**Example: Predicting the Failure of an Electrical Device**

If a machine component fails at a frequency that is independent of any other event then its failure rate follows an **exponential distribution**. This is often applicable in predicting failure of electric components as they do not wear out over time, because they have no moving parts. (Actually silicon flash memory dies suffer what is called wear fatigue and wears out after about 100,000 write/erase cycles. The disk controller knows that and uses wear leveling to prolong the life of the solid state drive.) Brake failure does not follow the exponential distribution, as brake deterioration is a linear function, i.e., its graph is a straight line when plotted against time. It is not a curve, as the brakes do not wear out at an increasing rate over time.

Let’s expand on this example taken from the internet and assume we are looking at an electrical device and want to predict when it might break down. The device is made up electrical components whose failure rate is not at all related to the failure rate of any other component. All of these properties allow us to use the exponential distribution model to predict when the whole device might break down.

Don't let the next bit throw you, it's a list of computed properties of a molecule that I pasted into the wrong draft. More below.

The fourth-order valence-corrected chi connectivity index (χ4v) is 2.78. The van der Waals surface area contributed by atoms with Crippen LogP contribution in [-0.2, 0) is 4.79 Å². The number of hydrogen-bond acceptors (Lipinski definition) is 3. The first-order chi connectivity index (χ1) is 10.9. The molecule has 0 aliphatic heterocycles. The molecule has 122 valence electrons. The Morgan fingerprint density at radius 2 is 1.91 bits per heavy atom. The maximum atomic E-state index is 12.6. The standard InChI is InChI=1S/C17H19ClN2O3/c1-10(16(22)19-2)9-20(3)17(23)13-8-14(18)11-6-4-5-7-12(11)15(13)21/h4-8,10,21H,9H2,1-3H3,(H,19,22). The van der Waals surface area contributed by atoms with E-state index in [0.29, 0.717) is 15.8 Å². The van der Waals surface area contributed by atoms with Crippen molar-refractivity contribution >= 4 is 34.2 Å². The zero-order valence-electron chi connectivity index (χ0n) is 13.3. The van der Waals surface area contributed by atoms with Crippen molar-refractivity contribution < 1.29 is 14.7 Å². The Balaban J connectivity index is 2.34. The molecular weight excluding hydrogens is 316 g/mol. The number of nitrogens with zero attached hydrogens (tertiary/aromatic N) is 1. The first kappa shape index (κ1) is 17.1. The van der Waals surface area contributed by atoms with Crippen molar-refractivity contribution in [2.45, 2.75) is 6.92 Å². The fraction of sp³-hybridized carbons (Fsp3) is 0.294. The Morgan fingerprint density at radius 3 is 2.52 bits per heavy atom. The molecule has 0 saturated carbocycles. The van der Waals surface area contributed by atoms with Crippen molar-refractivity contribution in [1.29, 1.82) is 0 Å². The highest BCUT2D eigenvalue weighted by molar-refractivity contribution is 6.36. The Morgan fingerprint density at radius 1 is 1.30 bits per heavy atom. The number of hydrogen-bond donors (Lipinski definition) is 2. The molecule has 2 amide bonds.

Suppose the device has 1,000 components and the failure rate is 0.01. These are not realistic numbers as they are abnormally large. But with analytics it is normal to multiply or divide large or small numbers (called **normalization**) to make them small numbers that are easy to graph and work with. For example, if you try to graph something like 0.0000001 over time, the graph will be so scrunched up you cannot easily read it.

Since the failure rate is 0.01 and we have 1,000 components then on the first day we would expect to have 100 failures.